Dubai holidays: Never do this one thing with food in UAE – it can cause serious offence

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Dubai holidays are an exciting prospect for a British traveller thanks to their promise of guaranteed sun, impressive architecture and high level o

Dubai holidays are an exciting prospect for a British traveller thanks to their promise of guaranteed sun, impressive architecture and high level of luxury. However, it’s vital to remember that the way of life in Dubai and the rest of the UAE can differ greatly to that of the UK. Britons could inadvertently cause great offence – or worse, get into serious trouble if they do or say the wrong thing. Holidaymakers should be aware of current travel advice when travelling to Dubai.

Saudi Arabia-based online travel platform Almosafer has shared research on Dubai’s etiquette. 

Food and table manners can be a tricky area to navigate as a Briton.

What might be acceptable at home could cause great alarm if done in the UAE.

Those considering a diet and cutting back on food may find it tricky in Dubai because declining offers of food is considered very rude in the UAE.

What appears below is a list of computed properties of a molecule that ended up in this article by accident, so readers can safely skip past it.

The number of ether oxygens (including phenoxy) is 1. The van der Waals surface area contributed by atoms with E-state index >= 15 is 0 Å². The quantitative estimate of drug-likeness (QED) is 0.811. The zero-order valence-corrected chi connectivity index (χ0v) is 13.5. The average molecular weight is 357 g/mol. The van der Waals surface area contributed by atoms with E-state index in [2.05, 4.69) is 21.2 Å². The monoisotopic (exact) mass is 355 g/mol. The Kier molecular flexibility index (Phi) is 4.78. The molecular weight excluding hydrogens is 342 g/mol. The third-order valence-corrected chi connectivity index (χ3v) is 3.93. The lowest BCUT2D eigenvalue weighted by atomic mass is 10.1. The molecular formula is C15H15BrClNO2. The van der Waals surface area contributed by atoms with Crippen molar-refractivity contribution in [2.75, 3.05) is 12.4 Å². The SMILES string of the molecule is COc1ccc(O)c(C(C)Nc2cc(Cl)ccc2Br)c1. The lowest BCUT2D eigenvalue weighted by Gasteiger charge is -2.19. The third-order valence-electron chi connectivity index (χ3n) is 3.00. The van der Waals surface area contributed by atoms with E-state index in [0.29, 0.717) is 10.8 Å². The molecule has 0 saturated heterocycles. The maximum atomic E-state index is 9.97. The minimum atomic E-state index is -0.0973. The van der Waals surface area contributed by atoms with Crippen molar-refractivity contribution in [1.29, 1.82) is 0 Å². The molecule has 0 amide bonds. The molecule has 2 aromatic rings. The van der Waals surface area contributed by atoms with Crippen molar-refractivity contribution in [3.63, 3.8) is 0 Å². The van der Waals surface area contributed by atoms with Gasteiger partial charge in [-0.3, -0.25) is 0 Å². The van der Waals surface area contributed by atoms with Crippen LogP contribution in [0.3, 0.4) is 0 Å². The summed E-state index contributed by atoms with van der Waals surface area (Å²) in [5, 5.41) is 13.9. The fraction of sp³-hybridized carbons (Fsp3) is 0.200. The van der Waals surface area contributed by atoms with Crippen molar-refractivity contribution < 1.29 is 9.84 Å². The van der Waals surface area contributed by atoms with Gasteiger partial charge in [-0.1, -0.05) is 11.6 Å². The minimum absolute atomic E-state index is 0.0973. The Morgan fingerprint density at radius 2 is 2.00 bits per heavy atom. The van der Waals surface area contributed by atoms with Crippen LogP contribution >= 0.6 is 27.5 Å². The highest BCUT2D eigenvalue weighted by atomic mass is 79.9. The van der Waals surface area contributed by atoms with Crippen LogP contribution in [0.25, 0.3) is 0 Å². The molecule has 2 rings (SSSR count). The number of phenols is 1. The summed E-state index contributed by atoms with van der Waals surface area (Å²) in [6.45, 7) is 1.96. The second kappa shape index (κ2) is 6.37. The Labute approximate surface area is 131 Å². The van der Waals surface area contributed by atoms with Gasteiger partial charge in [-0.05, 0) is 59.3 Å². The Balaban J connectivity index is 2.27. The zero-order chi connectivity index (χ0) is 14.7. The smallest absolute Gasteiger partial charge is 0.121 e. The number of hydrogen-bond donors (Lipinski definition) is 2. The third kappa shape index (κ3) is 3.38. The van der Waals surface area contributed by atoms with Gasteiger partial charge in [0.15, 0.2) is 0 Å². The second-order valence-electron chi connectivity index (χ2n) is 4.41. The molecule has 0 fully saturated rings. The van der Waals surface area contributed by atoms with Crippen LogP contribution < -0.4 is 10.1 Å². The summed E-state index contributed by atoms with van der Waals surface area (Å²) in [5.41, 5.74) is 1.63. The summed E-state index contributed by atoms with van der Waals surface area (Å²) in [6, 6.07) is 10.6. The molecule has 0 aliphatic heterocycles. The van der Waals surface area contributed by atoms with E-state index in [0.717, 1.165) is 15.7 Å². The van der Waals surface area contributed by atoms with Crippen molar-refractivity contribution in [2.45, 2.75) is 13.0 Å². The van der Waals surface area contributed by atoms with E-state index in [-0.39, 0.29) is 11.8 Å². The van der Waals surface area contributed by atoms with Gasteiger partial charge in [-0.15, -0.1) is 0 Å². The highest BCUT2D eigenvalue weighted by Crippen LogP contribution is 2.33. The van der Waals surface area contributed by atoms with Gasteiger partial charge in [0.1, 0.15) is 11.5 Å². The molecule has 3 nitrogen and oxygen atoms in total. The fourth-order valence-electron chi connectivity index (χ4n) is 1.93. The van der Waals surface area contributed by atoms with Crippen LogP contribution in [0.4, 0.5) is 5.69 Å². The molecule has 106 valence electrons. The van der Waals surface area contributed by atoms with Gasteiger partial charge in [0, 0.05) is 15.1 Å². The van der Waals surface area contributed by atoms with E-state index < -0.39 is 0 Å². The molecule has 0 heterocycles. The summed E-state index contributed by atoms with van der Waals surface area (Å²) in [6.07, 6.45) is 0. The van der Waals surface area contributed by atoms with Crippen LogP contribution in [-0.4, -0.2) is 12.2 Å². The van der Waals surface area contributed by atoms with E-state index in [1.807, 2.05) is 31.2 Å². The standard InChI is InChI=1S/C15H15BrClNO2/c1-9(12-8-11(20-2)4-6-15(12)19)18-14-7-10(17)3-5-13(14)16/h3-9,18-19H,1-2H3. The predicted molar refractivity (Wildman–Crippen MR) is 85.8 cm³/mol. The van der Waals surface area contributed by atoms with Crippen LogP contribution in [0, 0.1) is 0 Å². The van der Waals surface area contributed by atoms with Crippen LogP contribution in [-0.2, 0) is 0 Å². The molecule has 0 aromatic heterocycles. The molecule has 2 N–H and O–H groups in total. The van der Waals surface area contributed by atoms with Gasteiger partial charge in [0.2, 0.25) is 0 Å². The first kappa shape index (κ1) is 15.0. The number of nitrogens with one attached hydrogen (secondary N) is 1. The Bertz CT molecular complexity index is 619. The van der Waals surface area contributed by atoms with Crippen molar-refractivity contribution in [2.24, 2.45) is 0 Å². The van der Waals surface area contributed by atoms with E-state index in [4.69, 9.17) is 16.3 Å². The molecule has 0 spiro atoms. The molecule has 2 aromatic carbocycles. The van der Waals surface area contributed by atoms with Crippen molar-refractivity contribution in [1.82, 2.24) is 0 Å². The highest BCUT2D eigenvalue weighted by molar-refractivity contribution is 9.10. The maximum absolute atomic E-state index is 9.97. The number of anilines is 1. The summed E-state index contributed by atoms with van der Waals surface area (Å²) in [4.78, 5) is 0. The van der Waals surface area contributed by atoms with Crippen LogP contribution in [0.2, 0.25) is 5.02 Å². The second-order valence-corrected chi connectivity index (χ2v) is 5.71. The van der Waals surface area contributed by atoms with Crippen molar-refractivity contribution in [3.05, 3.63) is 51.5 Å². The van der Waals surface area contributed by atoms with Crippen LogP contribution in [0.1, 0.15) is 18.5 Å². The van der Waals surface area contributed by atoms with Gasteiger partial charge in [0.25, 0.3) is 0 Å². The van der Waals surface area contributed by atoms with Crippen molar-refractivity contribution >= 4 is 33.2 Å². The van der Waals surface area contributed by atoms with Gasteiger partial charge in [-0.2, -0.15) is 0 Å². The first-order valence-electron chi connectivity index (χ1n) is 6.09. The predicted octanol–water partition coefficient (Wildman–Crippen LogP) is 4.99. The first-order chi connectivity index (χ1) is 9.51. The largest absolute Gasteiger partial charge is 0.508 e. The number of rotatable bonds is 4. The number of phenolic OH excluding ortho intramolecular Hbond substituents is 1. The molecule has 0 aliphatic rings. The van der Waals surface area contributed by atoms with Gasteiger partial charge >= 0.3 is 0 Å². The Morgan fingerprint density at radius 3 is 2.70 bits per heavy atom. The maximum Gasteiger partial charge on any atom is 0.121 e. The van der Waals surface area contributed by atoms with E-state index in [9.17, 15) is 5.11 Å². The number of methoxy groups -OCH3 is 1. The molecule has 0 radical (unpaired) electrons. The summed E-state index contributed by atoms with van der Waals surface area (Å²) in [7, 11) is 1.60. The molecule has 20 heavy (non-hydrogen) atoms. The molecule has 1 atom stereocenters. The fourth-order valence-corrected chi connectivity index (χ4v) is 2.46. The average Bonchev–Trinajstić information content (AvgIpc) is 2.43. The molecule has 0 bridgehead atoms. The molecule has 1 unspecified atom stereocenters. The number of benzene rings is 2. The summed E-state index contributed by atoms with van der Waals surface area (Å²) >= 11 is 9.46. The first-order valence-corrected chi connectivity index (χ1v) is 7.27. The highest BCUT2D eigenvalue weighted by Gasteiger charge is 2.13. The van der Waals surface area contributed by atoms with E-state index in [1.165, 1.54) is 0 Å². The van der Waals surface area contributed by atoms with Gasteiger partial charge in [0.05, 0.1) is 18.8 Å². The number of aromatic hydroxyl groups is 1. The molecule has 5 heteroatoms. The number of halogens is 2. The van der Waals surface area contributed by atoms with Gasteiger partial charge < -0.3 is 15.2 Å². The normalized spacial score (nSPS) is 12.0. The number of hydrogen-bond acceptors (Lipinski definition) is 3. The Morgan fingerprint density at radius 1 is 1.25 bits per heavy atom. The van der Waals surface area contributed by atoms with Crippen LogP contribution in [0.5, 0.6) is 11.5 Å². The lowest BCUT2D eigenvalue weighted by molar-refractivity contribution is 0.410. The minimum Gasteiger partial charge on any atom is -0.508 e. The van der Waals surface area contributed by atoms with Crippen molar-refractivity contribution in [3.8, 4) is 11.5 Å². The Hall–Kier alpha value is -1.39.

An Almosafer spokeswoman told Express.co.uk: “You should accept refreshment whenever it’s offered.

“If you say ‘no thank you’, it can be offensive because it suggests you do not like the food being provided to you.

“And to note, what is considered to be the best part of the meal – such as the meat – is usually saved until last, so do not help yourself to it until you are offered.”

What’s more, when eating in the UK, an empty plate is considered a sign of great satisfaction and a compliment to the chef – but not so in Dubai.

“It’s good manners to leave a little food on your plate at the end of the meal,” the Almosafer spokeswoman said.

“Traditionally, a clean plate was thought to invite famine. It can also suggest to your host that they haven’t fed you sufficiently!”

Popular dishes in Dubai might come as a surprise to many Britons – and might take some courage to consume.

Camel meat is eaten in the UAE. It is is tougher than cow meat, but the flavour is similar to beef or veal, with a subtle, sweet aftertaste.

Another well-loved dish is fried lamb’s brain – or Nkhaat pane. Effectively it is breaded brain – thin and crispy.

A more disturbing dish which might cause some Britons to turn up their nose is a hot pot of lamb’s testicles.

Despite its interesting components, the meat is cooked in piping hot oil and a mix of traditional spices.

Another rule of table manners in Dubai is not to blow your nose. “Don’t blow your nose at the table. In some countries, it is considered to be highly offensive and bad mannered, but you’re more than welcome to have a good pick at your teeth,” the Almosafer spokeswoman told the Express.co.uk. 

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